Young Dems meet with state, local politicians

by Mike Disman / Beacon Staff • October 6, 2011

, Beacon Correspondent/strong

College democrats from the Boston area listened to local politicians discuss the importance of education, local government, and youth involvement at a semester kick-off event hosted by the Emerson and Boston University Democrats Saturday.

The politicians--one challenger for a city councilor position, two representatives for current city councilors, one current city councilor, and a challenger for a position in the U.S. Senate--presented speeches and met with approximately one hundred young activists during the event in the student center at Boston University.

“I don’t think you’re the future leaders of tomorrow. You’re leaders today. You can change the world. You can make a gigantic difference,” said Alan Khazei, one of two frontrunners challenging Republican U.S. Senator Scott Brown in the 2012 election. Khazei’s speech was one of six in which the politicians or representatives stressed the need for young people to engage in politics.

Senior Samm Leska, co-president of Emerson’s College Democrats, organized the event with Chris Towner, treasurer of Boston University’s College Democrats. They originally planned to host a kickball game with the politicians, but were forced inside due to weather.

Instead, representatives from Emerson, Boston University, Tufts University, Boston College, and Brandeis University sat down for casual banter and ice cream inside a Boston University building for student activities while they waited for the politicians to arrive.

Leska and Towner said they hoped to allow college democrats from around the region to interact with each other and delve into the more personal side of politics.

“We’re trying to get people to see the fun part of being civically engaged and politically active,” said Leska, a writing, literature, and publishing major, in an interview.

With Boston’s municipal elections slated for Nov. 8, candidates like Matt O’Malley, one of five candidates vying to replace John Tobin on the City Council’s District 6, presented speeches targeted to young voters. O’Malley reflected on his time as a College Democrat and the effect it had on his political career.

“I credit the College Democrats for teaching me how to be a great campaigner,” O’Malley said. “As a fellow College Democrat, ten years removed, I want you to stand with me.”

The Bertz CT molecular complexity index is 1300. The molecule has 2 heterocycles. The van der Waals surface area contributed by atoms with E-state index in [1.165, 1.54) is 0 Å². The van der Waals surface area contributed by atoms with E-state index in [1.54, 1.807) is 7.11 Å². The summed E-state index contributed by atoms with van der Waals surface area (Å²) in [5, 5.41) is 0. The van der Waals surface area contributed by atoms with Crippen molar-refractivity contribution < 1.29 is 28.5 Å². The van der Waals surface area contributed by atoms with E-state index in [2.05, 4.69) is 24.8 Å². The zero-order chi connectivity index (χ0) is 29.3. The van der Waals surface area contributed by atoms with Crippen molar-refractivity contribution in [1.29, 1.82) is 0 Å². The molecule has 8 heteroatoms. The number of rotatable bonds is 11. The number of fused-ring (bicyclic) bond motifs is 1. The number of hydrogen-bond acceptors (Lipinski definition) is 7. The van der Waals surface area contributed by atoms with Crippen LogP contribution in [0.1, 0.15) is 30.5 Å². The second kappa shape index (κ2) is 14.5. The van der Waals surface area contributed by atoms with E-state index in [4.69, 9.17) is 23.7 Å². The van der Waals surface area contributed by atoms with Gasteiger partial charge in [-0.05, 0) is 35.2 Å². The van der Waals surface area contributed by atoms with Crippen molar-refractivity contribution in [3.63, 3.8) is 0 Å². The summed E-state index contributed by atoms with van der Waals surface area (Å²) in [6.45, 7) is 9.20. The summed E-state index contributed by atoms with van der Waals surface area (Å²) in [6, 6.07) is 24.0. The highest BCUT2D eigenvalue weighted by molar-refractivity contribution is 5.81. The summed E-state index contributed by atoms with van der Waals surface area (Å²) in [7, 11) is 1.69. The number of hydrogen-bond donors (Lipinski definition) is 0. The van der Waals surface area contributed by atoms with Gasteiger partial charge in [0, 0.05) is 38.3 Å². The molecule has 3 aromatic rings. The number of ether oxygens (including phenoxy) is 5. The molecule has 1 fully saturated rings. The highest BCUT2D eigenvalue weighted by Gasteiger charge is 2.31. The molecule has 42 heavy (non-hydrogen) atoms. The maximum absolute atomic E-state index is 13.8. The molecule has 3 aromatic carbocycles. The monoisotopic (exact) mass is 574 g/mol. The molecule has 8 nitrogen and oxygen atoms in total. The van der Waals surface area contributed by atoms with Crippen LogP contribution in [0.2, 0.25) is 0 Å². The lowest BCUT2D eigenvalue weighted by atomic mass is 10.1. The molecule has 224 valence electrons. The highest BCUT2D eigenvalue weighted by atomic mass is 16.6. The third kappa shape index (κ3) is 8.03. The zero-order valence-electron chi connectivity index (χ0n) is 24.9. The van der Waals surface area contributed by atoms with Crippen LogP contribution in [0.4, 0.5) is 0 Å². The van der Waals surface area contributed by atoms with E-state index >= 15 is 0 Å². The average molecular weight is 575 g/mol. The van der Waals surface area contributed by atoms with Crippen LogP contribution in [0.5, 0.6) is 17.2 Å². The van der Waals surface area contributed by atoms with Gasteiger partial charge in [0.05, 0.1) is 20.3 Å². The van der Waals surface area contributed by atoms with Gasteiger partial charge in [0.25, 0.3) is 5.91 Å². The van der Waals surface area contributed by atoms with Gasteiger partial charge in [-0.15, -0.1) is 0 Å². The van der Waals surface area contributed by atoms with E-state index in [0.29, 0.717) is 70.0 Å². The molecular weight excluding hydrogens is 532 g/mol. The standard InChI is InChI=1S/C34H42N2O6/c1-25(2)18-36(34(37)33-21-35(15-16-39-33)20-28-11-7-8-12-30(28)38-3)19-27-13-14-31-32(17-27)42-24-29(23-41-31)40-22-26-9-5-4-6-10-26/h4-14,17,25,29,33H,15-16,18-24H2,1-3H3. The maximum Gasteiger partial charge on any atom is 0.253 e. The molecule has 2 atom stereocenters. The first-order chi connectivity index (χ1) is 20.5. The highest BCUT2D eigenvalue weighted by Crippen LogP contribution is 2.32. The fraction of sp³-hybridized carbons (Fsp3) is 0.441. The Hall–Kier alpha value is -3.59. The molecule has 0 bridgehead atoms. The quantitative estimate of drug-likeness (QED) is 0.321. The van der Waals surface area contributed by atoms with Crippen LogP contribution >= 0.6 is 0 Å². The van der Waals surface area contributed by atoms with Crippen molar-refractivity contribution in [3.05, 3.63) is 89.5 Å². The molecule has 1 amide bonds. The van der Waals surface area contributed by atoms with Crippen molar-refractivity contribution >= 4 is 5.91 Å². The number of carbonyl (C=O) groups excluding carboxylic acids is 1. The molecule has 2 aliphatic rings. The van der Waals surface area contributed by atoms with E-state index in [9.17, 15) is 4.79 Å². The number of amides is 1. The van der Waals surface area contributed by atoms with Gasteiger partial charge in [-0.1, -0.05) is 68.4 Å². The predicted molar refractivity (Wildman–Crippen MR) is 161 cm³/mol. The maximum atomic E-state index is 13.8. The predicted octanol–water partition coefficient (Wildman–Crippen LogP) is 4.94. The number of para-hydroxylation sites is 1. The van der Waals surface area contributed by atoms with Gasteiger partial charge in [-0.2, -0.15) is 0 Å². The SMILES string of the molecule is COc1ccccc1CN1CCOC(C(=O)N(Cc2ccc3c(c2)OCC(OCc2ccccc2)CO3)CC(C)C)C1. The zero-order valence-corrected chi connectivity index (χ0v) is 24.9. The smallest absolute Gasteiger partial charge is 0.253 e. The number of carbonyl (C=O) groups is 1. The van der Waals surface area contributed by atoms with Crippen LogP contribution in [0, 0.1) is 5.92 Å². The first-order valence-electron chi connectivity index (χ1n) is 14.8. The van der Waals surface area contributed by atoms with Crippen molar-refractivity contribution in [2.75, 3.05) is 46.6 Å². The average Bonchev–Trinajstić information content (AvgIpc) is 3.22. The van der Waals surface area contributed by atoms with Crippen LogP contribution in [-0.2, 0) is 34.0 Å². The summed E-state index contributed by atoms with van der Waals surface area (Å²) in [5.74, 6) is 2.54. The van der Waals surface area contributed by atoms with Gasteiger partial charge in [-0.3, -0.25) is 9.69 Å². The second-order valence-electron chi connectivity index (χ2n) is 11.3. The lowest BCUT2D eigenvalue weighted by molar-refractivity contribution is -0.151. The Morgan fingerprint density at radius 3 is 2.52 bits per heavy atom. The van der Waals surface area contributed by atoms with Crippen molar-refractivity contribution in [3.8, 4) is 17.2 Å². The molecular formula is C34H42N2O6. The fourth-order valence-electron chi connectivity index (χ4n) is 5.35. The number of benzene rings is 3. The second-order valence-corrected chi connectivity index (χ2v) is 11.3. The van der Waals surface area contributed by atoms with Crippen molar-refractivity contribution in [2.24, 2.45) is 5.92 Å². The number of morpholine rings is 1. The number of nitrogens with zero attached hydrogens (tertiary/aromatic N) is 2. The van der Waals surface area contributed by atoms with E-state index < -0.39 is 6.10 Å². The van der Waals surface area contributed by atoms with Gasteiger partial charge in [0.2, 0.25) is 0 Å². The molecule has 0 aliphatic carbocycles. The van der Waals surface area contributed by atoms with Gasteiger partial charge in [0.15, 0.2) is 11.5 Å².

Alan Khazei, who many speculate is the runner up to Democratic darling Elizabeth Warren, spoke after O’Malley and focused on the importance of public schools, the economy, and poverty in Boston as he appealed to the young politicos.

“I want to be a game-changing senator, someone who understands that you are the key,” Khazei said to the crowd of young representatives.

Ayanna Pressley, the at-large city councilor, urged the College Democrats to get more involved in local politics. Pressley was the first black woman to ever be elected to her position.

“I ran before I ran, I served before I served. That’s an important message that I want to underscore to you,” Pressley said. “I got into this work because it’s hard. I know I can’t eradicate poverty and end violence by myself. It’s the city’s job.”

Though the inclement weather snuffed out the planned pre-speech sporting, students had the opportunity to meet the politicians once the speeches were over, which Leska said was her ultimate goal.

“When you go to a lot of these things, we all sit down in a formal setting,” she said. “Sometimes, I think it’s better to know a person and get to know them a little better, the off-the-record side of them. There’s a better connection; it’s a mini-celebrity moment.”

For Emerson’s Democrats, the event was just the first in a year in which they hope to accomplish much more. Leska, who minors in political science, stated that the “Em Dems,” as they are colloquially called, aim to heed Pressley’s advice and participate in more service-based activities throughout the city.

Leska said the organization also plans to stump for their fellow party members as they campaign in the local elections.

“We believe in the things that they’ve been doing and saying,” said Leska.